Met the rest of the group at 6. Guiseppe from Bari the tour leader and his trainee Agatha who is from Catania in Sicily. There are only 7 of us, Kim and Michael from San Francisco, Tailis from Vancouver, Katie and Sonos from UK and Jennifer from London via NZ. Went to the town for a good meal.

Monday April 2 a public holiday called Pasquetta. Most of Italy seem to go on a day out.

Drove to Otranto, the easternmost town in Italy. We walked the dramatic coastline for about 7 km. We also visited the delightful Romanesque cathedral, dating back to 1088 and boasting extensive 12th century floor mosaics of The Tree of Life approx. 3hrs walking, 8 km). The town was heaving with visitors.

Tuesday April 3

In the morning we enjoy a guided visit of Lecce, arguably one of the best and most distinctive Baroque cities in Europe. Most of the buildings here are built in the soft local stone, with pretty decorations and cherubs covering facades and doorways. During our walking tour we will have time to admire several architectonic gems, including the top Baroque monument in town: the extravagant Basilica di Santa Croce, ornamented with strange beasts and allegories. Lecce is also famous for a centenary tradition of papier-mâché (chewed paper) and we will have the opportunity to visit a local laboratory during our tour. Early afternoon we transfer by private minibus to the charming hilltop town of Ostuni, famous for the dazzling effect of its whitewashed houses. Before reaching the town we stopped in a traditional masseria or olive farm and visit the ancient underground oil mill. Some of the trees were 2000 years old. Wizened old things. They are able to throw off new growth when the tree looks dead. This farm is organic. The interesting tour ended with an olive oil tasting!

Ostuni is a whitewashed hilltop town whose history goes back to palaeolithic period (50.000-40.000 years ago) by Neanderthals, and whose occupants included the Romans, Messapians, Byzantine,Normans, Angevins. These historic events brought about the construction of the huge defensive walls to protect against the invading Turks.

Wednesday April 4

Had a 6.5km walk through the countryside to a farmhouse where we had a simple ( but large) lunch. At night a cooking demonstration making Orecchiette followed by dinner.. On the way visited a cave where

traces of people leaving in the area are also proved by thie discovery of the body of a 20 year old pregnat woman who had been buried in a hole in a grotto 25,000 years ago. The skeleton on the young woman, now named “Delia”, is displayed in the Church of San Vito Martire inside Ostuni historic centre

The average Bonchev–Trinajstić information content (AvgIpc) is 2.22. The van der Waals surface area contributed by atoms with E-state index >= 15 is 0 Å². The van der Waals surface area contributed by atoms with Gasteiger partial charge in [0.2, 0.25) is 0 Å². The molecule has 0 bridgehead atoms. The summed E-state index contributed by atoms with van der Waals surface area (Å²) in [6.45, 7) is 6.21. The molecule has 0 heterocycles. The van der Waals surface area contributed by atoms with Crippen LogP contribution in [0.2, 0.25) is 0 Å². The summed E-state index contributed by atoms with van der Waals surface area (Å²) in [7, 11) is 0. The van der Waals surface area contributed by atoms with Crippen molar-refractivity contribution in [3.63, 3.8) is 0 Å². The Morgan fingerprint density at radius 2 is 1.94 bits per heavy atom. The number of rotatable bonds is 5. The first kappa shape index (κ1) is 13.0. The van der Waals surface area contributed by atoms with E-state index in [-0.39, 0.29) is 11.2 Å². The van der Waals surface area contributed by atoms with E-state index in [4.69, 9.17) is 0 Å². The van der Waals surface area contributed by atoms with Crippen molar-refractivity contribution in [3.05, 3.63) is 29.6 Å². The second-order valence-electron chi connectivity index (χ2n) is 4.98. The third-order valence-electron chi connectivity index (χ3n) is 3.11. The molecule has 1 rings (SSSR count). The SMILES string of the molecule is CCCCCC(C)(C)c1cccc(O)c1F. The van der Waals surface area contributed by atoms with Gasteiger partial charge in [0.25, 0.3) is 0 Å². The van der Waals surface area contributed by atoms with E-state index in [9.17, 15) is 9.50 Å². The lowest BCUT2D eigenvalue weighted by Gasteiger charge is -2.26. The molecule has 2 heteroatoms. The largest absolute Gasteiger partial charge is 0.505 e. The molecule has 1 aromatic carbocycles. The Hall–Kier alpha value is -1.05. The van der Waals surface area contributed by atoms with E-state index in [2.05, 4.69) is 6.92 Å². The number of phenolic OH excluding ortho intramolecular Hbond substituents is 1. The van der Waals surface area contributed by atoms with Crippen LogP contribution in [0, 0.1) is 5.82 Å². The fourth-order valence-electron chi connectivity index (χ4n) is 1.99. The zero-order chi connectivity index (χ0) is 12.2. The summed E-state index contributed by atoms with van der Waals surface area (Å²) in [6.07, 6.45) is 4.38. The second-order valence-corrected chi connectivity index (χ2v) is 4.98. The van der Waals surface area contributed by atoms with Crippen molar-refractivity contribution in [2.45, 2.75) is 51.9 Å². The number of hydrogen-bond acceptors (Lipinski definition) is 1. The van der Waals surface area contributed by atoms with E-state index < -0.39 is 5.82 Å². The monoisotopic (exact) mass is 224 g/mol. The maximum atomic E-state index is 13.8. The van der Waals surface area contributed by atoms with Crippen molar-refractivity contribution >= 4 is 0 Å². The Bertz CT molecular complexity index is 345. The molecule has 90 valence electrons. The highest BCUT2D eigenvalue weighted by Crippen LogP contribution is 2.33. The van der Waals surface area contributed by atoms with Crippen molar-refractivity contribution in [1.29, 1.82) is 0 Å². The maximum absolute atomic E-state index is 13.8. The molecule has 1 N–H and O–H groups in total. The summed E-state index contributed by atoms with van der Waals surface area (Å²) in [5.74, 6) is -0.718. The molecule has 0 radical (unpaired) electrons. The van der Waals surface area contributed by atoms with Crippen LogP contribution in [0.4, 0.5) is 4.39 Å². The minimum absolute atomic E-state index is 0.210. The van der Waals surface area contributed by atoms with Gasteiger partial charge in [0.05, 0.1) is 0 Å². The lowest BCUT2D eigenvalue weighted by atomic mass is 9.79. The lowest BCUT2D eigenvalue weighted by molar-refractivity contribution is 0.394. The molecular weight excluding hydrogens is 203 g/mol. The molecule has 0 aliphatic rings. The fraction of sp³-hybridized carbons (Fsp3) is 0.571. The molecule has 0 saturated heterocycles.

There is a maze of picturesque staircases, alleys, arches, a lovely piazza. Had a couple of good meals. The first night an amazing selection of antipasti including buffalo mozzarella, Burrata a hollow ball of fresh mozzarella filled with cream and pieces of mozzarella, Stracciatella a sort of stretched mozzarella.

ThursdayApril 5

Today we went to Alberobello another hilltop town famous for its trulli or domed houses built from stone and topped with a conical shapes roof often decorated with symbols. They were built originally to avoid paying taxes as they were easily demolished if there was to be a Royal inspection . We stayed in these trulli. Some more great meals.

Friday April 6

A free day and a few of us went by train to the small towns of Locorotondo and Martina Franca.

Saturday April 7

Today to Matera possibly my favourite town so far. A hilltop again so legs get a good workout. Originally the people lived in caves with. There animals but recently they have been renovated for accommodation.. I had a very large and lovely room. More good eating and wandering around. Our last meal together

Sunday April 8

I went with the group to Bari airport and took a bus to the city which is the fourth largest in Italy and a major port. It was heavy bombed during the Second World War and there was a scandal involving mustard gas which was stored on an American ship which was bombed. Lots of deaths and injuries and a coverup by the US and Britain who denied there was mustard gas involved. Finally came to light decades later. It is a vibrant city with an old town which was heaving with people when I went out at 9 for dinner. Italians sure love their passigiata.

Monday April 9

Off to Rome by train